Some states, counties and cities make the process easy with one-stop online business systems that help you with everything. But be prepared to do some legwork with phone calls, emails and even in-person visits to a local office or two. A brief note on that: wherever we were able to find comprehensive directories of local city and county office information, we included them below (see: “Local Permits & Licenses”).

4. Sign Up with the IRS

Before investigating what taxes you’ll have to pay on a state or local level, you’ll need to head to the IRS and acquire an Employer Identification Number (EIN)—also known as a Federal Tax Identification Number. An EIN is especially essential if you’re going to have employees and because the number is frequently required before you register for local taxes with your state.

5. Register for State and Local Taxes

How many taxes, and which ones will apply to your business will depend entirely on your structure and where you’re setting up your business. There are of course, some commonalities: sales tax and withholding tax being two. Fair warning: while some states make the tax registration process easy, you may have to do a little research on your own to ensure you’re not overlooking anything that could penalize you down the road. Consider checking in with your local small business association for help. Generally, however, you can find most of the information you’ll need through the links we’ve provided below.

Where You Need to Go in Every State to Start Your Own Business

Below is a list of each state and where you can go – whether online or in person – to obtain the forms and information required to start your own business properly.






  • Business Registration: You can find the forms you need with the California Secretary of State.
  • Business Permits & Licenses: You can use a service called CalGold (run by the Governor’s Office of Business and Economic Development) to easily find what your business might need.
  • Tax Registration: A Seller’s Permit can be obtained from the California Tax Service Center. You’ll also find information on other taxes you might need to sign up for there.





  • Business Registration: Go to the website and look for Business Licensing and Registration.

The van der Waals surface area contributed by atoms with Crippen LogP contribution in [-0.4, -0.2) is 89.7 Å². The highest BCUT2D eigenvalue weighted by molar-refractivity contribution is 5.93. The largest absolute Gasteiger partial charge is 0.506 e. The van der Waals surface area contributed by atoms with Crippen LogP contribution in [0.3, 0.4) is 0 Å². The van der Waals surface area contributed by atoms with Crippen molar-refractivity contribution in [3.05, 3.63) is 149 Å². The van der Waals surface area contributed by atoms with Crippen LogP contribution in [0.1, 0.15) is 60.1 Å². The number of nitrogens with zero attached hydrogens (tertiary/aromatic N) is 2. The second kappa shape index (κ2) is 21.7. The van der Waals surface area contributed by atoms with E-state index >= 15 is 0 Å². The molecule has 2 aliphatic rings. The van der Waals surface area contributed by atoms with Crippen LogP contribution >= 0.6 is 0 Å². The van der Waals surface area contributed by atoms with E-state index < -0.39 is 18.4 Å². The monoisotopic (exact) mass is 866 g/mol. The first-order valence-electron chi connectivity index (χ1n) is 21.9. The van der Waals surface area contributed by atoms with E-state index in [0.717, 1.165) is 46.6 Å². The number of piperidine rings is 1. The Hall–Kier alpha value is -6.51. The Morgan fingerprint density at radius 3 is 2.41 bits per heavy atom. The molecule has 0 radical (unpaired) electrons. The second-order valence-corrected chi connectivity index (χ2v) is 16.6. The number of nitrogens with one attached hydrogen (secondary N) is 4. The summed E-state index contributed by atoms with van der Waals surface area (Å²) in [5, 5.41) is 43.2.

• Business Permits & Licenses: You can find basic business licenses on the Business Licensing Forms page.
  • Tax Registration: Find out how to get your tax ID number.





















  • Business Registration: The easiest option is to register by SilverFlume, which is Nevada’s online business portal.
  • Business Permits & Licenses: A State Business License can be obtained through SilverFlume, along with other licenses and permits you might need.
  • Tax Registration: Tax forms are available with the Nevada State Department of Taxation, but once again, SilverFlume is your best bet.
  • Local Permits & Licenses: The Nevada Secretary of State site has a list of phone numbers for Nevada county clerks and reporters.























The early days of starting a small business— red tape or not—can be hectic. Why not get regular insights to inspire and inform you along the way? Sign up for the weekly Small Biz Ahead Newsletter, and you’ll receive handpicked articles, how-tos and videos covering the latest in small business tools and trends. What better way to start your small business on the right foot?

4 Responses to "How to Start a Small Business in All 50 States"

    • Michelle | May 16, 2017 at 9:56 am

      Nice, but you forgot the District of Columbia.

      • Elizabeth Larkin | May 16, 2017 at 3:20 pm

        It’s right after Delaware. – Elizabeth

    • Lakesha Weant | October 16, 2018 at 7:11 am

      Outstanding post, I think website owners should acquire a lot from this blog its really user pleasant.

      • Hannah Sullivan | October 16, 2018 at 12:29 pm

        Thanks Lakesha!